# Why do covalent bonds have a low melting point?

Jun 20, 2015

Basically, one ionic solid that you can hold and see is a collection of one-compound unit cells, connected like a patterned 3-dimensional grid. That's called a lattice structure. They're connected by ion-ion interactions, and in general cases (ignoring exceptions), the ionic lattice structures are more strongly held together than a collection of covalent molecules.

The weaker the attractions, the lower the melting point, and the more likely the observable solid is to melt at normal temperatures. Covalent solids that have weak enough attractions fall into that "category".

Ionic solid example: $N a C l$ lattice (salt)

Covalent solid example: $S i {O}_{2}$ covalent network (silica)

A more detailed answer is below as to why that is.

#### Explanation:

Well, first off, you probably meant to say covalently-bonded solids. Semantics aside... let's explain this using a diatomic heteronuclear solid, like $S i {O}_{2}$ (covalent) vs. $N a C l$ (ionic).

Why intermolecular attractions?
A low melting point means it's more likely that at the current temperature that the substance is a liquid. So, something like $B {r}_{2} \left(l\right)$ has a low melting point ($- {7.2}^{o} C$). A low melting point also means that the inter-molecular forces that cause attractions between one molecule and another are not very strong. For example, a gas will have weaker intermolecular attractions than its liquid counterpart.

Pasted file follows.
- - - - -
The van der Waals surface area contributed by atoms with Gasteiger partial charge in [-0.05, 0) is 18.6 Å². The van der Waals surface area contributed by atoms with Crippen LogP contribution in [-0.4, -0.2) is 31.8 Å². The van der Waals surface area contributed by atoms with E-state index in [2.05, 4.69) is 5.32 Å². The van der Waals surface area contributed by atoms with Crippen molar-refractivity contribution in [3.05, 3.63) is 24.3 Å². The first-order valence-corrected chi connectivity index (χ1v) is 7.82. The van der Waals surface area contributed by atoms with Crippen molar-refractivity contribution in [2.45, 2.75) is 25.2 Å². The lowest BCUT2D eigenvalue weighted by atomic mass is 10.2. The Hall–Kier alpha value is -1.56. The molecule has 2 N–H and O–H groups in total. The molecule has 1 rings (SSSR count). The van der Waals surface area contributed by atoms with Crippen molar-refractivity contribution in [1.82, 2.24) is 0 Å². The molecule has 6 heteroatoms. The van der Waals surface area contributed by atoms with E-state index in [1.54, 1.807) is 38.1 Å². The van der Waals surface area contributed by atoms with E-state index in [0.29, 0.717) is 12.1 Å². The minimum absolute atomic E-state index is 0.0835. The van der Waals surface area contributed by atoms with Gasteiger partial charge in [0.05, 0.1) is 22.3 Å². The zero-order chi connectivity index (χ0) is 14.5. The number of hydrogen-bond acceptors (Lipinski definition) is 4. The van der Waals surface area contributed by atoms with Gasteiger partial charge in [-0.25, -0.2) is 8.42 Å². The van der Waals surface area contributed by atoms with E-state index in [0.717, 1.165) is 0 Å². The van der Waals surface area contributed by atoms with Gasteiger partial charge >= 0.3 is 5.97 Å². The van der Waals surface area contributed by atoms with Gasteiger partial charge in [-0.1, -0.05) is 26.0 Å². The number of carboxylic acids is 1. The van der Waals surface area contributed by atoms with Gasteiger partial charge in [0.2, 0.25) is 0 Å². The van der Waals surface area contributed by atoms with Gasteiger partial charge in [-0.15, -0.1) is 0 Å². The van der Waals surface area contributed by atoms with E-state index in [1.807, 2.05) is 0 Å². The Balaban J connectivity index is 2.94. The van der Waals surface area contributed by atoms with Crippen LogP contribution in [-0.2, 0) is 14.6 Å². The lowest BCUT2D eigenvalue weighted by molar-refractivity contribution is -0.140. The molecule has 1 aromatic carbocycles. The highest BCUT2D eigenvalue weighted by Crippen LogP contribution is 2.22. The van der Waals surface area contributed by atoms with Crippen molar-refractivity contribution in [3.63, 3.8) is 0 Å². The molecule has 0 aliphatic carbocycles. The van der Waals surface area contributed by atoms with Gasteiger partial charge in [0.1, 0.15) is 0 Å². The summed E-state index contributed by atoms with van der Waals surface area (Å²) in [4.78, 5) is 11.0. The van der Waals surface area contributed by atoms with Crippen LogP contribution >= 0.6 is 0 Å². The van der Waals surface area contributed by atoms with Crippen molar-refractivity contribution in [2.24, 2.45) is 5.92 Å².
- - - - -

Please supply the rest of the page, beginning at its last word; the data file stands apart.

Covalent Bonds
A covalent bond is formed when two atomic orbitals have optimal orbital overlap and electrons are successfully shared, whether evenly or not. The only thing keeping these two atoms attracted is the favorable orbital overlap. In some sense, it is like a "partial" attraction.

Ionic Bonds
In contrast, an ionic bond is not when electrons are successfully shared, but when some of them are successfully transferred to the other atom, and the two atoms in question are now cationic or anionic. Then, that means there is a fully-cationic atomic system attracted to a fully-anionic atomic system. In some sense, it is like a "full" attraction.

Ionic vs. Covalent Compounds
The difference between a purely covalent compound and a purely ionic compound is therefore by what method each atomic system is attracted to the other. The more attracted two atomic systems are to each other, the stronger the intra-molecular attractions.

Individual ions or covalent molecules are not isolated
The stronger the intra-molecular attractions, by inference, the stronger the inter-molecular attractions, in a "pool" of identical ionic pairs, because one $N {a}^{+}$ will still feel the pull of a $C {l}^{-}$ that is not directly bonded to it, etc., but in a lattice structure, there are a large number of unit cells connected by their faces.

In an ionic OR covalent "matrix" (or "pool", or collection of "unit cells" if ionic, or collection of "molecules", if covalent), there will be other charged atomic systems nearby, and they will be involved in the interactions as well.

Natural Conclusion
Naturally, a "pool" of "ionic atomic systems" will have a strong lattice structure and therefore higher melting points (or will probably exist unmelted at normal temperatures).

So, a "pool" of "covalent atomic systems" will merely have intermolecular attractions (london dispersion, H-bonding, dipole-dipole, etc) and therefore lower melting points (or will probably exist melted at normal temperatures).